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2011 Annual Science Report

Rensselaer Polytechnic Institute Reporting  |  SEP 2010 – AUG 2011

Project 5: Vistas of Early Mars: In Preparation for Sample Return

Project Summary

To understand the history of life in the solar system requires knowledge of how hydrous minerals form on planetary surfaces, and the role these minerals play in the development of potential life forms. One hydrous mineral found on Earth and inferred from in situ measurements on Mars, is the mineral Jarosite, KFe3(SO4)2(OH)6. We are investigating whether radiometric ages, specifically 40Ar/39Ar ages on jarosite can be interpreted to accurately record climate change events on Mars. This project not only requires understanding the conditions required for jarosite formation and preservation on planetary surfaces, but also assessing under what conditions its “radiometric clock” can be reset (e.g., during changes in environmental conditions such as temperature). By studying jarosites formed by a variety of processes on Earth, we will be prepared to analyze and properly interpret ages measured from jarosite obtained from future Mars sample return missions.

4 Institutions
3 Teams
3 Publications
1 Field Site
Field Sites

Project Progress

The formation of supergene jarosite at planetary surfaces (i.e. Earth and Mars) requires the presence of water, however preservation of the mineral requires sustained aridity. As a potassium-bearing mineral, jarosite can be dated by the 40Ar/39Ar method. Therefore, jarosite 40Ar/39Ar ages can be used to date surface processes such as weathering and environmental transitions (i.e. aridification) on Earth and Mars. In preparation for Mars sample return missions and to better interpret jarosite ages from a thermochronological perspective, the diffusion kinetics of argon in jarosite were determined. Incremental fractional loss measurements indicate an activation energy (E) of 37.8 ± 1.5 kcal/mol and a log Do/a2 of 5.68 ± 0.63 s-1 corresponding to a closure temperature of 143 ± 28 °C, assuming a cooling rate 100°C/Ma (Figure 1).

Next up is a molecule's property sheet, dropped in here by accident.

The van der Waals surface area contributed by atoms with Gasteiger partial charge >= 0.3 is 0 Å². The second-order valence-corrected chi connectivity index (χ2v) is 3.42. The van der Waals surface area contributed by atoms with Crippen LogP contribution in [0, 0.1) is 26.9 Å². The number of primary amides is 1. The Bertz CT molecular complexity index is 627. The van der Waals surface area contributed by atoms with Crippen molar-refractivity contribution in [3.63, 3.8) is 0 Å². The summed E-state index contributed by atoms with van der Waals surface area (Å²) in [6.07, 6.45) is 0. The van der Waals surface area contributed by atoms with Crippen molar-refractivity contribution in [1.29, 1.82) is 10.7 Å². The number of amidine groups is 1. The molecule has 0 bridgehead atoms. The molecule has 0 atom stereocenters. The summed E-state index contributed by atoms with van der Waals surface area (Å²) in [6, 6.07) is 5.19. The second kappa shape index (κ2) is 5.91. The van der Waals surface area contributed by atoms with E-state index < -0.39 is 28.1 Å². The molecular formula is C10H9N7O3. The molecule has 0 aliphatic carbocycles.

Figure 1. ​Composite Arrhenius diagram from three size fractions of jarosite. Only points reflecting 39Ar released below 300°C are included. Above this temperature jarosite breaks down into hematite and yavapaiite.

Downward extrapolation of these parameters to Martian surface temperatures (≤ 22°C) predicts <1% fractional loss of Ar over 4.0 Ga. Forward modeling of 40Ar/39Ar age spectra using the least retentive E, Do/a2 pairs predict that if held at 22°C or less for 4.0 Ga, supergene jarosite would preserve original growth ages manifest as plateau ages consisting of >95% of the gas release (Figure 2).

Figure 2. ​Model jarosite 40Ar/39Ar age spectra based on diffusion kinetics summarized in Figure 1. A) Model results for jarosite held at 0°C for 4.0 Ga. Inset shows the full age spectra while the figure focuses on the initial 2.0% of the model gas release to highlight the partial loss profile. B) Model results for jarosite held at 22°C for 4.0 Ga. Inset shows the full age spectra while the figure focuses on the first 5.0% of the model gas release to highlight the partial loss profiles. Note both scenarios result in plateau ages within 1.0% of the 4.0 Ga crystallization age consisting of greater than 95% of the gas release.

Because of its susceptibility to mineralogical breakdown, 40Ar/39Ar ages on preserved Martian jarosite will reflect the time since water was present at a location that has since undergone aridification and remained hydrologically inactive and thermally quiescent.